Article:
From English Teacher, to Virtual Assistant, to Project Manager, and now a Sailor! 😉
This time, Alice tells us about her own adventures so far as she takes a step back from project management and freelance assistance to swap her life on land for one at sea for this coming year. We’re excited to hear more about her adventures ahead.
Thank you, Alice, for sharing your whirlwind career adventures which have now taken you out once again to sea. 🙂
Tell us about yourself
I’m Alice, I am 26 and I have been working as a freelancer for 3 years. I prefer to work for myself to enable more time to travel slowly and immerse myself in other countries; I like to be able to move around freely. I have just spent a long spell in Lymington, a twee Georgian town by the sea in the New Forest in the UK.
It’s the first time I’ve had stability since I left London in 2016 and I enjoyed having a base while learning to sail on the South Coast.
My favourite things include: sailing, surfing, walking, sunshine, tacos, fresh pasta, Lindt chocolate with sea salt, learning new languages, travel, dogs, forests, mountains, lakes, olive trees, Portuguese custard tarts, sushi and Spain … OK so basically, nature, food and travel 😉
In my time as a freelancer I have taught English both in UK and Japan then online, set up my own Virtual Assistance business, worked as a freelance executive assistant, took a remote role as a project manager and have just pressed pause to become crew on a sailboat with my other half, a skipper and journalist.
What are you working on now?
I have just ended an 18-month project management contract with a market research agency to crew on a sailboat. I found I was spending too much time in front of a screen, meeting crazy deadlines at all hours, eating everything in sight to make me happier about it and life was passing me by too quickly. I became freelance to have more control over my time, but the problem with the ebb and flow of this work is that too often it’s either too much or too little. In my case from the beginning it has often been too much, and I was losing sight of why I had quit the usual 9-5 where you get regular breaks, don’t take your work home with you and had the weekends off, despite the option of being able to work anywhere I could no longer see the wood for the trees.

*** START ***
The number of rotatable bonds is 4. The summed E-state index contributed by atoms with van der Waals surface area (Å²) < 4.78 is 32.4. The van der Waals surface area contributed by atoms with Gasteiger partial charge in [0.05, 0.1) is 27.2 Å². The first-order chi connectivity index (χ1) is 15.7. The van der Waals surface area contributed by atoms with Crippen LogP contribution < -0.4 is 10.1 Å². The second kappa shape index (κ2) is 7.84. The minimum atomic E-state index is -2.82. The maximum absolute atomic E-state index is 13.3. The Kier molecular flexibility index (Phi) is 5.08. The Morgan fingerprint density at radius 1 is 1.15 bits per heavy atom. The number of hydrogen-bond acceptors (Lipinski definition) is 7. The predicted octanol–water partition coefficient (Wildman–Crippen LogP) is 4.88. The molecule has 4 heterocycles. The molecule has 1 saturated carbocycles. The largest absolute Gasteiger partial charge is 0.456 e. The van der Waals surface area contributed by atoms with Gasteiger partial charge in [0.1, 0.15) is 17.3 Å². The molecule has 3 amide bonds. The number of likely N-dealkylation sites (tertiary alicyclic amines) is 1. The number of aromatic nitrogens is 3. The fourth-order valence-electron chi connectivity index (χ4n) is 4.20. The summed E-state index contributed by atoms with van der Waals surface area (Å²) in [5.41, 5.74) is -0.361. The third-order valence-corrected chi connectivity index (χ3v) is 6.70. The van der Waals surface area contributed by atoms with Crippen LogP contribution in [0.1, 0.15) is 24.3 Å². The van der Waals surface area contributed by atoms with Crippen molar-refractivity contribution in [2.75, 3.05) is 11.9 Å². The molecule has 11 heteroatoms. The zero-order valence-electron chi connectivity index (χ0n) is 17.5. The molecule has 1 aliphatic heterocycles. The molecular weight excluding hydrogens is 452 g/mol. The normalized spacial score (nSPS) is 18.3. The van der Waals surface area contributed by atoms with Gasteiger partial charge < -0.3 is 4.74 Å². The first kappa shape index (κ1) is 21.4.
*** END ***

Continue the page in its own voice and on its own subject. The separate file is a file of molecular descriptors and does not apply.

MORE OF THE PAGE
So, I have pressed pause on the business to re-adjust the balance, by taking a crewing job with my partner who is skippering a sailing boat this season. We have sailed down from Hamble in the South of the UK to Spain, Portugal and now the Canary Islands, where we will be for the next 2 months. In December, we will cross the Atlantic Ocean (around a 3 week passage) to the Carribbean where we will be sailing over the winter months. It’s great as I am learning so many new things and the work is mostly physical. I am however still practicing my organisational skills by running expense logs and keeping up with the dates and changing itinerary for the boat.
Could you tell us about how your career adventure(s) started, about what experiences, challenges or opportunities you came across over the years that led you to choose your own adventure? Where has your career adventure taken you in the past leading you to where you are now?
My ‘career’ began in the Houses of Parliament, as a Parliamentary Researcher. I didn’t go straight to university and it was at the time where fees were increasing in the UK, so I was looking at alternatives. I saw an Apprenticeship as a means to get qualified on a job and go out to work whilst learning and landed an apprenticeship role in an MP’s office. Following a year in the mad house, I took a job as a Parliamentary Researcher to the Government Apprenticeships Ambassador where I ended up writing reports to the Cabinet and the Prime Minister on what more could be done in industry to improve opportunities for young people. At the same time, I began a four-year part-time course at Birkbeck university, studying Japanese and Spanish. It was 2 evenings and week and every Saturday, so I had a full-on schedule working a full day and then studying around it.
After 4 years working in Westminster, the general election happened and my boss, along with many other MPs lost his seat. It was incredibly sad that he wasn’t voted back in after his hard graft for the constituency and for business, but it was the right time for me to move on. It would have been too easy to have stayed there for longer, they call it the ‘Westminster bubble’ for a reason. I took my redundancy and spent the summer travelling in Japan. I explored the country by local trains for 2 months and tried to really get to know it. This led me to my next job when I returned at a boutique travel agency specialising in luxury tours in Asia. I finished my degree a year later and left the role to return to Japan. I started teaching English but quickly realised both living there and teaching wasn’t as I expected, so I joined italki.com and taught online, setting my rates and choosing the times around my classes. This worked and I booked flights to Bali, left and started teaching remotely, whilst building up my website to become a Virtual Assistant.